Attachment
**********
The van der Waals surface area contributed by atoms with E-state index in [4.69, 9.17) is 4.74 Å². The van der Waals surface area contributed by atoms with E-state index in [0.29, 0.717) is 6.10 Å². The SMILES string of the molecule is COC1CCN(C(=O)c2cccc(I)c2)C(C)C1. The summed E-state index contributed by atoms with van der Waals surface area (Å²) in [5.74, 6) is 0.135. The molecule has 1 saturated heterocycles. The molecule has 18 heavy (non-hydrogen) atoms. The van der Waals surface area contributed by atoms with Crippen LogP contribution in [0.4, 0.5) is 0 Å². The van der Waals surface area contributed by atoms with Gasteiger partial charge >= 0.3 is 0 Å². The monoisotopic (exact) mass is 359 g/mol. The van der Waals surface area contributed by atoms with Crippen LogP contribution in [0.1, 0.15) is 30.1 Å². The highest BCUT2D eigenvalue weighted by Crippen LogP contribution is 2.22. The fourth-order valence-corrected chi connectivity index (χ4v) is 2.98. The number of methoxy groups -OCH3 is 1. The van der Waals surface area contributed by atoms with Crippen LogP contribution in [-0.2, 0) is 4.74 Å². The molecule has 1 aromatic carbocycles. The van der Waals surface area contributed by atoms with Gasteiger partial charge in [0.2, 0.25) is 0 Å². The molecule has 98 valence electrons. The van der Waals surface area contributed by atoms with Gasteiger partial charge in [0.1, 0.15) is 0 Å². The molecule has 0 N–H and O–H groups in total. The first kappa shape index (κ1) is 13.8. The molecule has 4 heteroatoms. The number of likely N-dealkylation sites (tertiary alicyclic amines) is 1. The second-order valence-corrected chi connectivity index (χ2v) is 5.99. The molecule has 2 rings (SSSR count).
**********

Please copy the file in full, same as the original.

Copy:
The van der Waals surface area contributed by atoms with E-state index in [4.69, 9.17) is 4.74 Å². The van der Waals surface area contributed by atoms with E-state index in [0.29, 0.717) is 6.10 Å². The SMILES string of the molecule is COC1CCN(C(=O)c2cccc(I)c2)C(C)C1. The summed E-state index contributed by atoms with van der Waals surface area (Å²) in [5.74, 6) is 0.135. The molecule has 1 saturated heterocycles. The molecule has 18 heavy (non-hydrogen) atoms. The van der Waals surface area contributed by atoms with Crippen LogP contribution in [0.4, 0.5) is 0 Å². The van der Waals surface area contributed by atoms with Gasteiger partial charge >= 0.3 is 0 Å². The monoisotopic (exact) mass is 359 g/mol. The van der Waals surface area contributed by atoms with Crippen LogP contribution in [0.1, 0.15) is 30.1 Å². The highest BCUT2D eigenvalue weighted by Crippen LogP contribution is 2.22. The fourth-order valence-corrected chi connectivity index (χ4v) is 2.98. The number of methoxy groups -OCH3 is 1. The van der Waals surface area contributed by atoms with Crippen LogP contribution in [-0.2, 0) is 4.74 Å². The molecule has 1 aromatic carbocycles. The van der Waals surface area contributed by atoms with Gasteiger partial charge in [0.2, 0.25) is 0 Å². The molecule has 98 valence electrons. The van der Waals surface area contributed by atoms with Gasteiger partial charge in [0.1, 0.15) is 0 Å². The molecule has 0 N–H and O–H groups in total. The first kappa shape index (κ1) is 13.8. The molecule has 4 heteroatoms. The number of likely N-dealkylation sites (tertiary alicyclic amines) is 1. The second-order valence-corrected chi connectivity index (χ2v) is 5.99. The molecule has 2 rings (SSSR count).